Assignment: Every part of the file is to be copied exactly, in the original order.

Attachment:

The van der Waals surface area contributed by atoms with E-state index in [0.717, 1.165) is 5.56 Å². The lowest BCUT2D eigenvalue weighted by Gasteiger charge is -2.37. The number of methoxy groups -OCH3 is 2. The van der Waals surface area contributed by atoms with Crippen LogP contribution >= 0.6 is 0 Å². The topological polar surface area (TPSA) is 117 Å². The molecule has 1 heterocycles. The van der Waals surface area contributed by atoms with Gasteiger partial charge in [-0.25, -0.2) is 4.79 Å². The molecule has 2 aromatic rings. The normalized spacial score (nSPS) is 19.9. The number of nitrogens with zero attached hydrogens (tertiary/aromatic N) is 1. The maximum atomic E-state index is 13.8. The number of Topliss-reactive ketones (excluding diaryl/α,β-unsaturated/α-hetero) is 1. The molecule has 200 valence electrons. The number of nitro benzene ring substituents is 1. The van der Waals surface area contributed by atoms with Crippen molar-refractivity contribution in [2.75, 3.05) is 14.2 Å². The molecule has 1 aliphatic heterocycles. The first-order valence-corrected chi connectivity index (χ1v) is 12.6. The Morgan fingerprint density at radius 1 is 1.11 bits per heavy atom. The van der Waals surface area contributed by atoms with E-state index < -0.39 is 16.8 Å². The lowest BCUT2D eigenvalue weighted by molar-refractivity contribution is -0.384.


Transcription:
The van der Waals surface area contributed by atoms with E-state index in [0.717, 1.165) is 5.56 Å². The lowest BCUT2D eigenvalue weighted by Gasteiger charge is -2.37. The number of methoxy groups -OCH3 is 2. The van der Waals surface area contributed by atoms with Crippen LogP contribution >= 0.6 is 0 Å². The topological polar surface area (TPSA) is 117 Å². The molecule has 1 heterocycles. The van der Waals surface area contributed by atoms with Gasteiger partial charge in [-0.25, -0.2) is 4.79 Å². The molecule has 2 aromatic rings. The normalized spacial score (nSPS) is 19.9. The number of nitrogens with zero attached hydrogens (tertiary/aromatic N) is 1. The maximum atomic E-state index is 13.8. The number of Topliss-reactive ketones (excluding diaryl/α,β-unsaturated/α-hetero) is 1. The molecule has 200 valence electrons. The number of nitro benzene ring substituents is 1. The van der Waals surface area contributed by atoms with Crippen molar-refractivity contribution in [2.75, 3.05) is 14.2 Å². The molecule has 1 aliphatic heterocycles. The first-order valence-corrected chi connectivity index (χ1v) is 12.6. The Morgan fingerprint density at radius 1 is 1.11 bits per heavy atom. The van der Waals surface area contributed by atoms with E-state index < -0.39 is 16.8 Å². The lowest BCUT2D eigenvalue weighted by molar-refractivity contribution is -0.384.